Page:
Developments are still happening and new methods and approaches are being introduced to enhance the quality and accuracy of the result it yeilds.
CLIP: Connecting text and images [Blog]
Cherti, M., Beaumont, R., Wightman, R., Wortsman, M., Ilharco, G., Gordon, C., Schuhmann, C., Schmidt, L., & Jitsev, J. (2022). Reproducible scaling laws for contrastive language-image learning. ArXiv. /abs/2212.07143
Akbari, H., Yuan, L., Qian, R., Chuang, W., Chang, S., Cui, Y., & Gong, B. (2021). VATT: Transformers for Multimodal Self-Supervised Learning from Raw Video, Audio and Text. ArXiv. /abs/2104.11178
Bechmann, A., & Bowker, G. C. (2019). Unsupervised by any other name: Hidden layers of knowledge production in artificial intelligence on social media. Big Data & Society. https://doi.org/10.1177/2053951718819569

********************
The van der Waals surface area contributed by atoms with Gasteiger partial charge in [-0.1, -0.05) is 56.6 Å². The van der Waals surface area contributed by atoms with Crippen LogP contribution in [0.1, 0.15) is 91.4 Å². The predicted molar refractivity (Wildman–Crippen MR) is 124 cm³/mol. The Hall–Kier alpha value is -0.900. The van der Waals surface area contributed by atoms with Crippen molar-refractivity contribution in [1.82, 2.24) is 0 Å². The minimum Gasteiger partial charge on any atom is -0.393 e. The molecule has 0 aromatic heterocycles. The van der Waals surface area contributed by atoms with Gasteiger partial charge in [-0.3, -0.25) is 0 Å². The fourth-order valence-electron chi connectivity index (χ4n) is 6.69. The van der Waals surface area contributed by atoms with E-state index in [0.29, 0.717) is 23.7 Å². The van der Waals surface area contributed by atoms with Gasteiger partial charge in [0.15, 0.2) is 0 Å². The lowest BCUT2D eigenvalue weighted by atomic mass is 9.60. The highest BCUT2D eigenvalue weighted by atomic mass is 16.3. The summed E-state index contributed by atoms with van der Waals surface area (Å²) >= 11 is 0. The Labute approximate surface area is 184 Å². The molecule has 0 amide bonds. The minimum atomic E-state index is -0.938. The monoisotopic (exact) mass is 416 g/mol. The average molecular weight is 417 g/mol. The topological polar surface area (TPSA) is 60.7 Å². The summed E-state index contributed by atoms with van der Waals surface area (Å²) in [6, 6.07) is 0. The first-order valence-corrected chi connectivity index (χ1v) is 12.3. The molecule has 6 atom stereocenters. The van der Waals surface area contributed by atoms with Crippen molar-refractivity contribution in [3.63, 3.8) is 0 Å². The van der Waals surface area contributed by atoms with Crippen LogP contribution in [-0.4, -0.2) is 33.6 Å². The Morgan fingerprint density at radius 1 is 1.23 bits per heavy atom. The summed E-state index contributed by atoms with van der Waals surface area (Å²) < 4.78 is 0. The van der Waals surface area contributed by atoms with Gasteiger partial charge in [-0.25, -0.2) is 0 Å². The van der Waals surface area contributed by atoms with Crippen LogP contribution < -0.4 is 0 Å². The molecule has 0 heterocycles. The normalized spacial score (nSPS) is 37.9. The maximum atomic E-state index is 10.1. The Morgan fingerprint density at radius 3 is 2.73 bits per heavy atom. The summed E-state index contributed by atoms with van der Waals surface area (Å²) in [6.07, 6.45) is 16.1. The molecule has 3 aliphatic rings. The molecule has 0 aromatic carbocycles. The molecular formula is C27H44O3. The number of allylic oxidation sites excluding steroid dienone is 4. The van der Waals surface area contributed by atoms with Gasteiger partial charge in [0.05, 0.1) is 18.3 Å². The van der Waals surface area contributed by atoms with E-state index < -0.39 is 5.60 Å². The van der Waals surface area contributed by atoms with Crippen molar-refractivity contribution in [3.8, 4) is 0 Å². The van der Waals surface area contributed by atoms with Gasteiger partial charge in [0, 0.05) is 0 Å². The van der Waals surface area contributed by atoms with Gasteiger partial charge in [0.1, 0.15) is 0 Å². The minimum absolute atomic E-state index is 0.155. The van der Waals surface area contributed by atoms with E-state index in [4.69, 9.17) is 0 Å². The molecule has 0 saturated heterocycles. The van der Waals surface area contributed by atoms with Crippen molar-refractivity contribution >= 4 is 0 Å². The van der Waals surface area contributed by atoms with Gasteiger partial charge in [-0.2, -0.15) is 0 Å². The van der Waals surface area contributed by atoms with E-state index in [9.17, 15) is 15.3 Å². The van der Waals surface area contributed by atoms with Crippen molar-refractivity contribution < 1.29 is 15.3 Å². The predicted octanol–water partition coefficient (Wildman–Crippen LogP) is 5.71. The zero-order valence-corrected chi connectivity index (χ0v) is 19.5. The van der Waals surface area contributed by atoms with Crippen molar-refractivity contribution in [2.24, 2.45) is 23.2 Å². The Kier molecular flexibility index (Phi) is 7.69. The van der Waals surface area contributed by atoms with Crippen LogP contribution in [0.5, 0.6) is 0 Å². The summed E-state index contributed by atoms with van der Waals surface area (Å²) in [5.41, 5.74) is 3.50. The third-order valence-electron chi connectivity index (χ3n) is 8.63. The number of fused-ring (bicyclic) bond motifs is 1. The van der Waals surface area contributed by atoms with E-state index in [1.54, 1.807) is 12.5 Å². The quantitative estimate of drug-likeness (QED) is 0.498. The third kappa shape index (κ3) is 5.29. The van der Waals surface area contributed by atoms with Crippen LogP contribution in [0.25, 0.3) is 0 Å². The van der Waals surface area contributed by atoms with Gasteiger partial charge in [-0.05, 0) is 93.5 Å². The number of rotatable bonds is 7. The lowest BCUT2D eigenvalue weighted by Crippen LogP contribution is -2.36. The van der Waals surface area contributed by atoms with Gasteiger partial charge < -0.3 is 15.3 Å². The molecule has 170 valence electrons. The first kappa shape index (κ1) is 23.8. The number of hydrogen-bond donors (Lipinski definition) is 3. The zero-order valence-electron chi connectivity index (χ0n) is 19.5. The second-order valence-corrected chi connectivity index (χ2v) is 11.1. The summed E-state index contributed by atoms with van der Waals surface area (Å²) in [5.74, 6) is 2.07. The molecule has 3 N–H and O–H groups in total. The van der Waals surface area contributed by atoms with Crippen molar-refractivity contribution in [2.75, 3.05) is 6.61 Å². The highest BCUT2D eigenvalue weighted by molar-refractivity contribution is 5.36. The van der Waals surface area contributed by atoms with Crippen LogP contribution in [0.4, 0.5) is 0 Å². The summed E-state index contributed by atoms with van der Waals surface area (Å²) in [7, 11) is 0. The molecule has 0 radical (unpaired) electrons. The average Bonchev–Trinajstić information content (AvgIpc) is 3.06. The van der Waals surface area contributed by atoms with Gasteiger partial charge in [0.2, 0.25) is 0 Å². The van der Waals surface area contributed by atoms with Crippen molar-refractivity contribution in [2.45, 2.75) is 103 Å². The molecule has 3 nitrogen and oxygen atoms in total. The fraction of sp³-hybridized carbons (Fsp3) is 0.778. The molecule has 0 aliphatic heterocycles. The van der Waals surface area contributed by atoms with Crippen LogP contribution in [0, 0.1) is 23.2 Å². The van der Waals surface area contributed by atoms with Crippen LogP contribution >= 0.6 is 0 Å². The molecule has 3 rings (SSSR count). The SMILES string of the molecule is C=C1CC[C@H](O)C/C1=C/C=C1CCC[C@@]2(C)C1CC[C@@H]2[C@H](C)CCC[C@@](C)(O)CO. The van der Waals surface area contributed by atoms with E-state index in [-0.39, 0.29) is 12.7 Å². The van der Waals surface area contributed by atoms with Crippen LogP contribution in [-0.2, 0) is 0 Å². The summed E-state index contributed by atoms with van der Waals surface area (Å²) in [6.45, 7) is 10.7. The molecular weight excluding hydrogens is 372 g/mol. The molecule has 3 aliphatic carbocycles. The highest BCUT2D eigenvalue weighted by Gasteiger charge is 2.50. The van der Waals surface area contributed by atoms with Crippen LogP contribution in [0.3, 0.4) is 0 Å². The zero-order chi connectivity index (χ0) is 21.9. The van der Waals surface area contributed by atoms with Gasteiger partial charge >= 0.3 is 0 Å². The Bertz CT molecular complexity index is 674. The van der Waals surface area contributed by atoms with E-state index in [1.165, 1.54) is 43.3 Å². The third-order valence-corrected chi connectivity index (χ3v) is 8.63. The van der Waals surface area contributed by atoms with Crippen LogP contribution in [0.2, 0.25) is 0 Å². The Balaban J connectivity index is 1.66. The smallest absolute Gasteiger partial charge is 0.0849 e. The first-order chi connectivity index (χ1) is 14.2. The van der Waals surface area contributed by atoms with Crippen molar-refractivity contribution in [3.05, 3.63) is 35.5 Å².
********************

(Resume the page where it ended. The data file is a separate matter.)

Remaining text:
Agostinelli, A., Denk, T. I., Borsos, Z., Engel, J., Verzetti, M., Caillon, A., Huang, Q., Jansen, A., Roberts, A., Tagliasacchi, M., Sharifi, M., Zeghidour, N., & Frank, C. (2023). MusicLM: Generating Music From Text. ArXiv. /abs/2301.11325